Supreme People's Court decision highlights importance of trademark registration

China

In Wing Wah Cake Shop Limited v Guangdong Shunde Sushi Ronghua Foods Factory, the Supreme People’s Court has overturned decisions of the lower courts finding that Wing Wah Cake Shop's mooncake mark was well known.

In 1999 Wing Wah Cake Shop filed a lawsuit against a Guangdong company, Guangdong Shunde Sushi Ronghua Foods Factory, before the Guangdong Foshan Intermediate Court for unfair competition and trademark infringement. Wing Wah Cake Shop prevailed in that suit. In 2006 Wing Wah Cake Shop sued the defendants in the present case based on the same grounds, alleging that the latter had again infringed its trademark rights and breached the Anti-unfair Competition Law. The case was heard by the Dongguan Intermediate Court and was appealed by Shunde Sushi. The courts rendered their decisions in Wing Wah Cake Shop’s favour in 2007.

However, in an unexpected turn of events, in September 2012 the Supreme People’s Court not only revoked the lower courts' decisions with regard to the well-known status of the mark, but was also completely silent on Wing Wah Cake Shop's claim for unregistered trademark protection under the Anti-unfair Competition Law.

Wing Wah Cake Shop is a well-known, traditional Chinese-style confectionery shop established in the early 50s in Hong Kong. Wing Wah Cake Shop has been using the marks 荣华 (meaning 'prosperity, Chinese'; pronounced as 'rong hua' in Putonghua and 'Wing waa' in Cantonese) and 荣华月饼 ('rong hua yue bing', meaning 'prosperity, Chinese, mooncake') (the Wing Wah/Wing Wah Mooncake marks), as well as different labels, for their mooncake products. In the 60s and 70s, Wing Wah Cake Shop expanded its business into the United Kingdom, the United States, Canada, Australia and Southeast Asia, and has dipped its toe into the Chinese market since 1966. Wing Wah Cake Shop has arguably obtained a certain level of fame in China and has received a number of industry awards. Wing Wah Cake Shop registered its mooncake labels with the Chinese Trademark Office in December 1999.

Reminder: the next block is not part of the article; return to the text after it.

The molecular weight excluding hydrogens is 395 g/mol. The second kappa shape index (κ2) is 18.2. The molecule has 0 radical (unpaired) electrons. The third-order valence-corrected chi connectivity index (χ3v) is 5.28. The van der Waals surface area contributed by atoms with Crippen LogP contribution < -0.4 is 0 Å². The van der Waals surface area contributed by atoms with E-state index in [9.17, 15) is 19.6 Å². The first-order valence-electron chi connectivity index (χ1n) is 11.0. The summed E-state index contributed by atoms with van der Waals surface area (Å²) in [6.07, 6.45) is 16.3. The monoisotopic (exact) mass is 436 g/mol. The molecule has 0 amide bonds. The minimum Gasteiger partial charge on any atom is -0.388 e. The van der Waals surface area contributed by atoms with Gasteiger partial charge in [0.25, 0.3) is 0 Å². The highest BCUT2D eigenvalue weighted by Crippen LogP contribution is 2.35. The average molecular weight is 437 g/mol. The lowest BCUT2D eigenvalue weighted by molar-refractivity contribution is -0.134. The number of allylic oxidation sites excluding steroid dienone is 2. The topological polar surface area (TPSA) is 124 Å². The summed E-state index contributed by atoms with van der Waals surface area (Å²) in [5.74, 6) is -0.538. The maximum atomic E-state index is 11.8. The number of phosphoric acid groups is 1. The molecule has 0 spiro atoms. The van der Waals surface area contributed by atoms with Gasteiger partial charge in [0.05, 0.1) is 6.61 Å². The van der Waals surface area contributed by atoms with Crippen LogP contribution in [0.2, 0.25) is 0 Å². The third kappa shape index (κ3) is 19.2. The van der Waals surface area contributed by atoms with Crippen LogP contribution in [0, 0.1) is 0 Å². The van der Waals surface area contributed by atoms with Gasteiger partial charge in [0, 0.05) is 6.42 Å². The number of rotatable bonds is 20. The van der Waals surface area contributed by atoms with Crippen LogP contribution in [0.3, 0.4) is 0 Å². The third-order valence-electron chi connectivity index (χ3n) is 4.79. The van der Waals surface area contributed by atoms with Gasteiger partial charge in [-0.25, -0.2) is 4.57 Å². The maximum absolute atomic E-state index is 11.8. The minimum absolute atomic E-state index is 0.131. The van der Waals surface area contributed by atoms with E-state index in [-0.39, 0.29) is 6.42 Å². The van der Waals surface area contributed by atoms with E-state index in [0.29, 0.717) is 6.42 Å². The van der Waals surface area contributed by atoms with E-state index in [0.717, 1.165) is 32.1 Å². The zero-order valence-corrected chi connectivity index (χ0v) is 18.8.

In September 1999 Wing Wah Cake Shop initiated proceedings against Shunde Sushi for unfair competition before the Guangdong Foshan Court, alleging that Shunde Sushi had imitated the Wing Wah/Wing Wah Mooncake marks and Wing Wah labels and used them on its products, even though defendant Su owned his own registration for the stylised 荣华 mark (Registration 533357) in Class 30 (the Ronghua mark). In April 2000 the Foshan court recognised that the Wing Wah mooncake was a famous product and that Wing Wah Cake Shop’s Wing Wah labels constituted famous product packaging under the Anti-unfair Competition Law.

In October 2006 Shunde Sushi was again sued by Wing Wah Cake Shop, as Shunde Sushi and its licensee Jinming Foods Co Ltd used the Wing Wah/Wing Wah Moon Cake marks and Wing Wah labels on their mooncake products. The Guangdong Intermediate Court held that the defendants had infringed the Wing Wah labels, and recognised that the Wing Wah mark was a well-known unregistered mark, as it fulfilled the requirements for being a well-known trademark. Therefore, the defendants were liable for trademark infringement. The defendants appealed to the Guangdong People’s Higher Court. The court upheld the decision of the lower court, but held that the Wing Wah Mooncake mark, rather than the Wing Wah mark, was well known.

The decision was appealed to the Supreme People’s Court. In September 2012 the court overruled the lower courts’ decisions, holding that both the Wing Wah Mooncake and Wing Wah marks should not be recognised as well-known trademarks.

It seems that the Supreme People’s Court watched the dispute with folded arms, as its decision is silent on the protection of unregistered trademarks, which has been available in China for decades. Wing Wah Cake Shop’s position is now unclear, but the dispute between the parties appears to continue: Wing Wah Cake Shop is still trying to register its Wing Wah/Wing Wah Mooncake marks, but the Ronghua mark keeps preventing registration. Further, Shunde Sushi has become more aggressive, issuing warning letters to 19 shops belonging to Wing Wah Cake Shop in China, asking them to stop selling mooncake products under the Wing Wah/Wing Wah Mooncake marks.

China is a 'first-to-file' registration regime. Although unregistered rights are recognised, the owner of an unregistered trademark would need to provide evidence of extensive use and a high level of reputation to demonstrate that its mark has acquired well-known status under the Trademark Law or that its goods are well-known products under the Anti-unfair Competition Law. To avoid being challenged and reduce risks, it is advised to apply for registration of the marks in the relevant classes as early as possible - it would be penny-wise and pound-foolish to rely on trademark use, rather than trademark registration, to protect oneself against infringement. 

Ai-Leen Lim and Lawrence Yeung, Bird & Bird, Beijing

Get unlimited access to all WTR content